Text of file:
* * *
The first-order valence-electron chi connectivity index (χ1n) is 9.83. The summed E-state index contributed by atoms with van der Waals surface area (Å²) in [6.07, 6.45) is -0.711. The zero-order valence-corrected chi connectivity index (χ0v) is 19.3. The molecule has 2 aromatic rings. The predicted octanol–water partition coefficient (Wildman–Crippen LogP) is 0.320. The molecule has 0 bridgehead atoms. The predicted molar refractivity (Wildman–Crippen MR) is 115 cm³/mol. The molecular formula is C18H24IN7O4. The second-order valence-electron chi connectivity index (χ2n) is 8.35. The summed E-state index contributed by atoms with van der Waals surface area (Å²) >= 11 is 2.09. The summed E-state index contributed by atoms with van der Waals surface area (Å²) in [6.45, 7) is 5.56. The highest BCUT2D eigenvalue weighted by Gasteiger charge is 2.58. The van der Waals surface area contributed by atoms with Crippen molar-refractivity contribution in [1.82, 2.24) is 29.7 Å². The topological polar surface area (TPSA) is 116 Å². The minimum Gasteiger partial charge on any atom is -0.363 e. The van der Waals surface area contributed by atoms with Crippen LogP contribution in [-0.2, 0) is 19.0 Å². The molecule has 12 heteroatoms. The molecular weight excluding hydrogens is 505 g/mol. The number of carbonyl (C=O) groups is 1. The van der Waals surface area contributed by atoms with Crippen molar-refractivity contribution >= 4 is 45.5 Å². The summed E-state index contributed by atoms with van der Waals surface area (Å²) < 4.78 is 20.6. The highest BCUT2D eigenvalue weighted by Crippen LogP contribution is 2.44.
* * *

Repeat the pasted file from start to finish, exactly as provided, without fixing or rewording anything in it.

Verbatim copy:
The first-order valence-electron chi connectivity index (χ1n) is 9.83. The summed E-state index contributed by atoms with van der Waals surface area (Å²) in [6.07, 6.45) is -0.711. The zero-order valence-corrected chi connectivity index (χ0v) is 19.3. The molecule has 2 aromatic rings. The predicted octanol–water partition coefficient (Wildman–Crippen LogP) is 0.320. The molecule has 0 bridgehead atoms. The predicted molar refractivity (Wildman–Crippen MR) is 115 cm³/mol. The molecular formula is C18H24IN7O4. The second-order valence-electron chi connectivity index (χ2n) is 8.35. The summed E-state index contributed by atoms with van der Waals surface area (Å²) >= 11 is 2.09. The summed E-state index contributed by atoms with van der Waals surface area (Å²) in [6.45, 7) is 5.56. The highest BCUT2D eigenvalue weighted by Gasteiger charge is 2.58. The van der Waals surface area contributed by atoms with Crippen molar-refractivity contribution in [1.82, 2.24) is 29.7 Å². The topological polar surface area (TPSA) is 116 Å². The minimum Gasteiger partial charge on any atom is -0.363 e. The van der Waals surface area contributed by atoms with Crippen LogP contribution in [-0.2, 0) is 19.0 Å². The molecule has 12 heteroatoms. The molecular weight excluding hydrogens is 505 g/mol. The number of carbonyl (C=O) groups is 1. The van der Waals surface area contributed by atoms with Crippen molar-refractivity contribution >= 4 is 45.5 Å². The summed E-state index contributed by atoms with van der Waals surface area (Å²) < 4.78 is 20.6. The highest BCUT2D eigenvalue weighted by Crippen LogP contribution is 2.44.